Over 55% of the population of Nairobi live in areas designated as slums, and this population is growing by around 6% a year.
Around 94% of slum dwellers do not have access to adequate sanitation, in fact, more people own a mobile phone than have access to a clean toilet. Open defecation or a bucket simply emptied into one of the many drains running between shacks, is common place.
Some people have access to a traditional pit toilet which is frequently no better than the alternative. Firstly, these toilets are never or seldom cleaned and disinfected so become
a breeding ground for harmful pathogens like bacteria that cause diarrhoea. Secondly, the faecal matter seeps into the ground infecting the water table and rivers with pathogens and toxic chemicals.
A further problem is that many residents of the slums are not aware of the health benefits of disinfecting toilets and washing hands. Then for those that do, water and soap are frequently too expensive for regular handwashing and disinfecting.
Water in the slums is sold in gerry cans delivered on bicycles. There is no way of knowing whether the water cans are washed regularly or whether the source of water is safe and clean.
Drains run between the shanties and are used to throw away everything including peels and human waste. The drains do not run freely and are in effect open sewers crawling with maggots and a perfect breeding ground for pathogen infestations.
In the rainy season, the drains flood spreading their unhygienic contents onto walkways and even in homes sometimes.
Compared to nearby affluent areas, poor health and illnesses abound. Water born illnesses and those that thrive on unhygienic conditions are prevalent.
Worms and diarrhoea are extremely common with devasting consequences.
A recent CDC report shows a prevalence rate of 80% for Soil Transmitted Helminths (worms) in one area of the Nairobi slums.
The WHO reports that 1 in 5 children dies from diarrhoea in the Nairobi slums by the age of 5.
Both diarrhoea and STHs are easy and cheap to treat with huge benefits for individuals and their society.
Treatment for worms is free through the WHO programme and extremely effective. A single tablet every 6 months keeps worms at bay.
The latest estimates indicate that more than 880 million children need treatment for these parasites.
PaR is a member of the STH Coalition.
Soil-transmitted helminth (STH) infections are among the most common infections worldwide and affect the poorest and most deprived communities most severely.
STHs can impair the nutritional status of those infected so severely as to cause permanent cognitive impairment or death.
STHs produce a wide range of symptoms like abdominal pain, diarrhoea, dysentery, malnutrition, anaemia, intestinal obstruction and rectal prolapse, and chronic intestinal blood loss.
Morbidity is directly related to worm burden: the greater the number of worms in the infected person, the greater will be the severity of disease.
Concomitant infections with other parasite species are frequent and may have additional effects on health and well-being.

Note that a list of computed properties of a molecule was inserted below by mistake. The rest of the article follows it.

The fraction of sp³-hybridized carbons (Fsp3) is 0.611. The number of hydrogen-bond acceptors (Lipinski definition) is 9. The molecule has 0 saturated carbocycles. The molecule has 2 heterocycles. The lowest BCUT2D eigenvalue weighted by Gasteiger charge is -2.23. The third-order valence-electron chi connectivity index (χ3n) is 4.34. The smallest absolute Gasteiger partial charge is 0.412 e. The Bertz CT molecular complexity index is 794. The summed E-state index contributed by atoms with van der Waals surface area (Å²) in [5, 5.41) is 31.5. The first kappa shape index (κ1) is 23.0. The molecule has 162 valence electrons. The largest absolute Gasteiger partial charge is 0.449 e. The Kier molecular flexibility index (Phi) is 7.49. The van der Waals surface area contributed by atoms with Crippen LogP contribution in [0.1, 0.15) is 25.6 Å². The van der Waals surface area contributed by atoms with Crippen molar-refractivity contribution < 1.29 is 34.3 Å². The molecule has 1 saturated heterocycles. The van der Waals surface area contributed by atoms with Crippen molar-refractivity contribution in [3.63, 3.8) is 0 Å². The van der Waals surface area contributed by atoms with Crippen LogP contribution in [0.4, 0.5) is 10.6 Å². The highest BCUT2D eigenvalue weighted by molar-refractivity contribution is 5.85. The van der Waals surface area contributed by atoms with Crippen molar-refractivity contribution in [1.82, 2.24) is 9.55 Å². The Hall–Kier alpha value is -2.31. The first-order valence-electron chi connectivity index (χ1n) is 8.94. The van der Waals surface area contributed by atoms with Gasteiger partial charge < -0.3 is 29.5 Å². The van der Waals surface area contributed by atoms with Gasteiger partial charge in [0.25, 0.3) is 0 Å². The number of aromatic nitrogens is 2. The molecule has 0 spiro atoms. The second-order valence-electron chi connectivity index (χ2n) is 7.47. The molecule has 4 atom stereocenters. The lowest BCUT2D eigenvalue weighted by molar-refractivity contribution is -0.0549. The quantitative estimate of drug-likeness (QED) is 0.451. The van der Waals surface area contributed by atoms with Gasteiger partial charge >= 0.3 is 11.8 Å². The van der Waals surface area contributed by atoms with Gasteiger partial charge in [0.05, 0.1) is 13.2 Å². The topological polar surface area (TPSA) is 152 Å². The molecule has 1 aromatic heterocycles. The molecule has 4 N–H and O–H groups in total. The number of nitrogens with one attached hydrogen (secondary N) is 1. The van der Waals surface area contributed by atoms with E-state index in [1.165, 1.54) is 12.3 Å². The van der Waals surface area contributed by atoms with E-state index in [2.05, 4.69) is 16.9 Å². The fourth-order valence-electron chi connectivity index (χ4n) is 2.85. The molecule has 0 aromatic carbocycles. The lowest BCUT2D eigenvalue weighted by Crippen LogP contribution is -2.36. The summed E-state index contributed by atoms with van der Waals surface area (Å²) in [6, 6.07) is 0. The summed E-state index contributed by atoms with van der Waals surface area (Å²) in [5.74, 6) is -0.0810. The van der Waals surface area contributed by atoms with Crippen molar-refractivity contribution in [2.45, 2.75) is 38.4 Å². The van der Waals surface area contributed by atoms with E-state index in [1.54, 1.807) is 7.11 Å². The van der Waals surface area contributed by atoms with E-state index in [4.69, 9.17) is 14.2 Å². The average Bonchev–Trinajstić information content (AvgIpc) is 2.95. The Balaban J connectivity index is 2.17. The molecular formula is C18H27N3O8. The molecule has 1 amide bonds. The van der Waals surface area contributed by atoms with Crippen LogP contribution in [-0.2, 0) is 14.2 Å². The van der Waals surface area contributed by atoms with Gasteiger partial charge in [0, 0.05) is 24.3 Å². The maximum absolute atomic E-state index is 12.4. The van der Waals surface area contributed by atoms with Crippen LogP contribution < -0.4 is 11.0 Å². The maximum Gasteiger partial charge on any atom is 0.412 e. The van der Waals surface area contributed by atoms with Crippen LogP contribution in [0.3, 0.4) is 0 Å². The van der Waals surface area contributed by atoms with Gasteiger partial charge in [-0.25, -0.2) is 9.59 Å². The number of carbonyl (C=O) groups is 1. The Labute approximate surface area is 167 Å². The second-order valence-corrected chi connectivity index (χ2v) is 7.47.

STHs are transmitted by eggs present in human faeces which contaminate soil in areas where sanitation is poor like sub-saharan Africa where open defecation is still common and clean water is not available for personal hygiene.
The main species that infect people are the roundworm (Ascaris lumbricoides), the whipworm (Trichuris trichiura) and the hookworms (Necator americanus and Ancylostoma duodenale).
Treatment of STHs is simple. A tablet every 6 months keeps an individual free from worms. The medication is extremely effective and very safe.
In addition, treatment is free. Kenya receives the anthelminthic drug Albendazole free from GSK through the WHO. Nonetheless, deworming targets are not being met.
PaR treats all the pupils at its partner schools every 6 months with Albendazole. PaR is working towards treating siblings as well.
Education on health and hygiene along with the provision of adequate sanitation reduces transmission and reinfection by encouraging healthy behaviours.
PaR provides lessons on worms and the spread of disease, and how to combat them through good health and hygiene practice.
In addition, PaR provides soap and water for handwashing, disinfectant for cleaning, and is working on raising money for better and more toilets.
Sanitation provision in Nairobi is grossly deficient. Most people do not have access to a hygienic toilet, and large amounts of faecal waste are discharged to the environment without adequate treatment. Some people resort to "flying toilets" and open defecation which pose a serious health hazard.
The toilets that exist are predominantly latrines which are often emptied under unsanitary conditions and almost never cleaned let alone disinfected. A major problem with latrines is that they can pollute
underground water supplies as bacteria and dangerous chemicals seep from the latrine into the water table. They are cheap to build though, so remain popular.
Poor sanitation is a major factor in the infectious disease burden and quality of life. PaR thus seeks to provide a clean and hygienic environment to reduce the spread of disease.
PaR provides disinfectant for regular cleaning of school toilets and facilities. In addition, PaR funds water and soap so pupils and teachers can wash their hands regularly.
PaR also runs classes for pupils and teachers to teach the importance and benefits of habits like hand washing, in the fight against disease and the promotion of good health.